Matzah isn't just for Jews, and it isn't just for the Jewish holiday of Passover. Its strong crunch and mild flavor make it a simple, delicious cracker that's ideal for all toppings for people all year round.
This week, ahead of Passover, Dan travels to the Manischewitz factory in Newark, NJ, to nerd out on matzah with Randall Copeland, a Southern Baptist who runs one of the biggest matzah factories in the world. It turns out those little holes in the matzah cracker — and other crackers like Ritz and Saltines — serve a very important purpose. We find out what it is.
Then Dan debates kosher law with Rabbi Yaakov Horowitz, who's kinda like the chief justice of the kosher Supreme Court. When Dan makes a point about the definition of matzah, the rabbi's response begins, "Let me strengthen your case before I tell you why you're wrong."
Rabbi Horowitz reveals the recipe for matzah brei from the women who work in the Manischewitz test kitchen, and be sure to check out Dan's recipe for Passover Sangria — after all, Passover is one of the great drinking holidays. Happy Passover to all you eaters (and drinkers)!
Interstitial music in this episode by Black Label Music:
- "Out To Lunch" by Chris Bierden
- "Simple Song" by Chris Bierden
- "Soul Good" by Lance Conrad
Photo courtesy of John Lodder/Flickr.
Randall Copeland: My name is Randall Copeland. I'm vice president of operations for the Manischewitz company in Newark, New Jersey.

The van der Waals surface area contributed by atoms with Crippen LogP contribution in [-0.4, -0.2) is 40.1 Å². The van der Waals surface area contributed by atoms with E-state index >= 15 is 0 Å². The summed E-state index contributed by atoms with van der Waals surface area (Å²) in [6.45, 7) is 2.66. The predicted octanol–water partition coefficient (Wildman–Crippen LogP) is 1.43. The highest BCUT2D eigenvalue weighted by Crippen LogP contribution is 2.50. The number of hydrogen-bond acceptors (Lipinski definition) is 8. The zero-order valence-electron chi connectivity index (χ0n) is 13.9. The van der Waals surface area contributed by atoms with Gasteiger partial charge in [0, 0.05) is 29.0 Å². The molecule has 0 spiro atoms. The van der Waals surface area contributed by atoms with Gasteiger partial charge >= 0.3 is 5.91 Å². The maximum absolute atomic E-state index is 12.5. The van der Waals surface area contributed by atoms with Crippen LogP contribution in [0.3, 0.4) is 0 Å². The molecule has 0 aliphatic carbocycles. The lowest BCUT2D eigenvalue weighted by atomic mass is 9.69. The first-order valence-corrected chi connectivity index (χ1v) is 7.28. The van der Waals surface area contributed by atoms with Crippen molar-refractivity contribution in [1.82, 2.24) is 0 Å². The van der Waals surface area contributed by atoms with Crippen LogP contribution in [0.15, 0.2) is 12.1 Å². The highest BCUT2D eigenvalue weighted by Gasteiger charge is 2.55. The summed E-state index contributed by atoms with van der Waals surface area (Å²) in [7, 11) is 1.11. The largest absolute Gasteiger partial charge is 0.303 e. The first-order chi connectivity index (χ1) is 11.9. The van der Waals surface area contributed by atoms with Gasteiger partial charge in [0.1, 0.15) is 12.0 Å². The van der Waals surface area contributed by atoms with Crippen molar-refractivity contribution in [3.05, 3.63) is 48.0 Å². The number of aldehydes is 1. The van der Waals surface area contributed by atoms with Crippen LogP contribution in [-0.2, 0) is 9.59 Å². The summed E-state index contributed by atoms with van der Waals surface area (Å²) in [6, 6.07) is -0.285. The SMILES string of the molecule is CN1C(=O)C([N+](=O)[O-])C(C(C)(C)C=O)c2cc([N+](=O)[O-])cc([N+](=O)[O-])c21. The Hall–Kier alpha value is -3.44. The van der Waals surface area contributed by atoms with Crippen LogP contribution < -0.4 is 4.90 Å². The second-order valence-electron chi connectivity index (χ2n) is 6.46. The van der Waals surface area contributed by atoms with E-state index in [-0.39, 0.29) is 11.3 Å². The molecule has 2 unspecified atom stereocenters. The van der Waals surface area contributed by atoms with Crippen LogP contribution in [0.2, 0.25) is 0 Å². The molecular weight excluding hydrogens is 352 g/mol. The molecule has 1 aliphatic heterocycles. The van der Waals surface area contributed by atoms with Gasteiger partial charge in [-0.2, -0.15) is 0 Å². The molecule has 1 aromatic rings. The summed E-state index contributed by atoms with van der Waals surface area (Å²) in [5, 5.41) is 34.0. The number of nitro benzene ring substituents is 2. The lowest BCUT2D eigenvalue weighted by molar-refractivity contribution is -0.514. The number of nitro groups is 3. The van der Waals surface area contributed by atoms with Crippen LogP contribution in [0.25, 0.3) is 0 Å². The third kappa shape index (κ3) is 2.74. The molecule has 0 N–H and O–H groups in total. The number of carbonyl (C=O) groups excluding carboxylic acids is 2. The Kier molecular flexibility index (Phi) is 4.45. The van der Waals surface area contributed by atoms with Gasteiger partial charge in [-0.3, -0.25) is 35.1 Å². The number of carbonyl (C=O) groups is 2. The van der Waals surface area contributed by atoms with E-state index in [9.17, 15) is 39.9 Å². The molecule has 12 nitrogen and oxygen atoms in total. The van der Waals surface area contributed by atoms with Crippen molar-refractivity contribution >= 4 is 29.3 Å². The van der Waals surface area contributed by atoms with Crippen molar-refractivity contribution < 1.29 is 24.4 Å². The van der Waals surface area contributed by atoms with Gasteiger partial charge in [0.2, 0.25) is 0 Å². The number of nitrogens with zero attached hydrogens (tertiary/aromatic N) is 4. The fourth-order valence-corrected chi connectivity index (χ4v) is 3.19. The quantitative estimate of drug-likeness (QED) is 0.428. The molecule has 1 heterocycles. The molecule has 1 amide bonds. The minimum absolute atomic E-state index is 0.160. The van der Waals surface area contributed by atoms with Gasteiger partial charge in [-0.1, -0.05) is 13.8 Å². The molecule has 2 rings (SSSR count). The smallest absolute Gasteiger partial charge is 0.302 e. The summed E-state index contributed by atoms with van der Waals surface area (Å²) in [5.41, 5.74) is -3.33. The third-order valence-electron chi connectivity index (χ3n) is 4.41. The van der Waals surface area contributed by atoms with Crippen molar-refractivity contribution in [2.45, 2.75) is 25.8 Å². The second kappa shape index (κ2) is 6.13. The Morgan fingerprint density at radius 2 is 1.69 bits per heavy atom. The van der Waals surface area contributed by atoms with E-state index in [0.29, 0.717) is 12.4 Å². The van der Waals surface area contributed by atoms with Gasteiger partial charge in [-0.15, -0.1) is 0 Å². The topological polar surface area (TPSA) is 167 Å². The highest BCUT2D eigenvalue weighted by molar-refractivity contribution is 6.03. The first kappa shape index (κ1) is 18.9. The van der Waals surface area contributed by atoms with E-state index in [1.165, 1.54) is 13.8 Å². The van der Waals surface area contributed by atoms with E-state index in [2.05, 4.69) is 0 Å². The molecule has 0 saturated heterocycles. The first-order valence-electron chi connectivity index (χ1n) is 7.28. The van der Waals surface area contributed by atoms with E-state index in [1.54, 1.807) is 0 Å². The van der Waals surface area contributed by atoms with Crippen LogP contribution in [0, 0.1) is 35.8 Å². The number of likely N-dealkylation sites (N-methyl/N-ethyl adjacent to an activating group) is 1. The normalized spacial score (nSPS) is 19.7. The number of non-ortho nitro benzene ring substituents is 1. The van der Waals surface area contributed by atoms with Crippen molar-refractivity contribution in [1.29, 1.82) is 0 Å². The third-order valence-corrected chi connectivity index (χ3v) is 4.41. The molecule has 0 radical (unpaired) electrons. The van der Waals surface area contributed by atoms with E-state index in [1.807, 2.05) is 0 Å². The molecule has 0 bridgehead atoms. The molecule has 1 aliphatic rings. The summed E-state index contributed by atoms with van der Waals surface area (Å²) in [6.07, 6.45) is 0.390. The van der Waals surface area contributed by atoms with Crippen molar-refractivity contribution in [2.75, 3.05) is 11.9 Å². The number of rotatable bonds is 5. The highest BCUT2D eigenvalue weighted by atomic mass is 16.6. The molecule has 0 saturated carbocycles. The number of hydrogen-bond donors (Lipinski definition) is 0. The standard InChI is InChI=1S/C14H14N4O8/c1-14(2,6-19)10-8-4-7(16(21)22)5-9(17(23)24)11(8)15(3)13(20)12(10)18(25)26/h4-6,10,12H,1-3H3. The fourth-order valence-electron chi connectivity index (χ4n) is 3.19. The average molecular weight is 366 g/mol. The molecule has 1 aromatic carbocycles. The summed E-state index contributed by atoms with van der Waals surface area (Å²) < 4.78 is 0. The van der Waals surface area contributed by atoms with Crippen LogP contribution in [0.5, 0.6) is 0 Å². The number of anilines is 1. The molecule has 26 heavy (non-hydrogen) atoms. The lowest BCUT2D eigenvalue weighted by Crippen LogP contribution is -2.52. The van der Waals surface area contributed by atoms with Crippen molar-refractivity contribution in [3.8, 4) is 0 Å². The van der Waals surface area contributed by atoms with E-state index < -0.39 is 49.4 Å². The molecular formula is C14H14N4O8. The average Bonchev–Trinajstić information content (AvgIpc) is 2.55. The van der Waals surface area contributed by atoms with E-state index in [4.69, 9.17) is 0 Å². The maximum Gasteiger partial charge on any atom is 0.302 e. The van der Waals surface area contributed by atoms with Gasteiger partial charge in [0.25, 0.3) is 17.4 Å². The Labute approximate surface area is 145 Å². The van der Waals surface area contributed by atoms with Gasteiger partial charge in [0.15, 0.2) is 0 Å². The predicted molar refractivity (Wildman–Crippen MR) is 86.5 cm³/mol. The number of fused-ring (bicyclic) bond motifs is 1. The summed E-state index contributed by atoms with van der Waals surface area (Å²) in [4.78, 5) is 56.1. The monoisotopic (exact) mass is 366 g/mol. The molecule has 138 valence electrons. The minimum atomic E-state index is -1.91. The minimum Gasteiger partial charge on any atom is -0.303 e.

Dan Pashman: And you're originally from where, in Georgia?
Randall Copeland: That would be Thomasville, Georgia, just north of Tallahassee, Florida.
Dan Pashman: And you're a Southern Baptist.
Randall Copeland: I was.
Dan Pashman: So what's a nice southern boy like you doing in a place like this?
Dan Pashman: This is The Sporkful. It's not for foodies, it's for eaters. I'm Dan Pashman. Each week on our show, we obsess about food to learn more about people. Today on the show ahead of the Jewish holiday of Passover. I visit the world's largest matzah manufacturer, Manischewitz. Randall Copeland and I are going to nerd out on matzah science, which is essentially cracker science. So whether or not you eat a lot of matzah, there's gonna be plenty in this episode for you. Then later in the show, I'll talk with the rabbi who's in charge of making sure all that matzah is kosher. It's a big job.